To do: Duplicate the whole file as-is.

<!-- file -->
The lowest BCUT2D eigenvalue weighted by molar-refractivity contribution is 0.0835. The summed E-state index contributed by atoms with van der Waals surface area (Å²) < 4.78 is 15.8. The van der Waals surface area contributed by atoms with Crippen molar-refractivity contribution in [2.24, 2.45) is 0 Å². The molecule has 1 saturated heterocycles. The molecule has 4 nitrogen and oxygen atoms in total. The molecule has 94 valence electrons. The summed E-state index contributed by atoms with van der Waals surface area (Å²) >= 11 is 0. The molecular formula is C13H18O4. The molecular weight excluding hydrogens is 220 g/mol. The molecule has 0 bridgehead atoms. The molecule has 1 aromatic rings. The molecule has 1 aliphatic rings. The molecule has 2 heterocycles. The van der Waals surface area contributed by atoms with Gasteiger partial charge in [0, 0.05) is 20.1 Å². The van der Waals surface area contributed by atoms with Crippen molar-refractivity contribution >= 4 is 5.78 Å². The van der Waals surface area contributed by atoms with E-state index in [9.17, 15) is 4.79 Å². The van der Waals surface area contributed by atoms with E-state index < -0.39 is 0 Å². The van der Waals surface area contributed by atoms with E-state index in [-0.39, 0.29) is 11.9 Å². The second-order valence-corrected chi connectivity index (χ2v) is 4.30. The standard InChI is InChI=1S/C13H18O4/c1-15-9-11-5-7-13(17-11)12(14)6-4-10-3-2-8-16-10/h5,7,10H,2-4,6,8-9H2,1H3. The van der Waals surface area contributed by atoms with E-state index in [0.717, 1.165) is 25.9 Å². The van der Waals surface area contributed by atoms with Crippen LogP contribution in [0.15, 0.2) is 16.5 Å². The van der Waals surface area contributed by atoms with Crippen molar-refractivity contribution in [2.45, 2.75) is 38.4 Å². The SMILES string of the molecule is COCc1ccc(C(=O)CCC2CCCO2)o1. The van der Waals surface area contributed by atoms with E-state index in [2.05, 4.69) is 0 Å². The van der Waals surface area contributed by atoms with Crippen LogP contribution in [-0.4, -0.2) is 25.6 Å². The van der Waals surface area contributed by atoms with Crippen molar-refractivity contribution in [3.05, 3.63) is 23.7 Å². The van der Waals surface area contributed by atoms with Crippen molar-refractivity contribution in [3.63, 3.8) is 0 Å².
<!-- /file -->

The lowest BCUT2D eigenvalue weighted by molar-refractivity contribution is 0.0835. The summed E-state index contributed by atoms with van der Waals surface area (Å²) < 4.78 is 15.8. The van der Waals surface area contributed by atoms with Crippen molar-refractivity contribution in [2.24, 2.45) is 0 Å². The molecule has 1 saturated heterocycles. The molecule has 4 nitrogen and oxygen atoms in total. The molecule has 94 valence electrons. The summed E-state index contributed by atoms with van der Waals surface area (Å²) >= 11 is 0. The molecular formula is C13H18O4. The molecular weight excluding hydrogens is 220 g/mol. The molecule has 0 bridgehead atoms. The molecule has 1 aromatic rings. The molecule has 1 aliphatic rings. The molecule has 2 heterocycles. The van der Waals surface area contributed by atoms with Gasteiger partial charge in [0, 0.05) is 20.1 Å². The van der Waals surface area contributed by atoms with Crippen molar-refractivity contribution >= 4 is 5.78 Å². The van der Waals surface area contributed by atoms with E-state index in [9.17, 15) is 4.79 Å². The van der Waals surface area contributed by atoms with E-state index < -0.39 is 0 Å². The van der Waals surface area contributed by atoms with E-state index in [-0.39, 0.29) is 11.9 Å². The second-order valence-corrected chi connectivity index (χ2v) is 4.30. The standard InChI is InChI=1S/C13H18O4/c1-15-9-11-5-7-13(17-11)12(14)6-4-10-3-2-8-16-10/h5,7,10H,2-4,6,8-9H2,1H3. The van der Waals surface area contributed by atoms with E-state index in [0.717, 1.165) is 25.9 Å². The van der Waals surface area contributed by atoms with Crippen LogP contribution in [0.15, 0.2) is 16.5 Å². The van der Waals surface area contributed by atoms with Crippen molar-refractivity contribution in [2.45, 2.75) is 38.4 Å². The SMILES string of the molecule is COCc1ccc(C(=O)CCC2CCCO2)o1. The van der Waals surface area contributed by atoms with E-state index in [2.05, 4.69) is 0 Å². The van der Waals surface area contributed by atoms with Crippen LogP contribution in [-0.4, -0.2) is 25.6 Å². The van der Waals surface area contributed by atoms with Crippen molar-refractivity contribution in [3.05, 3.63) is 23.7 Å². The van der Waals surface area contributed by atoms with Crippen molar-refractivity contribution in [3.63, 3.8) is 0 Å².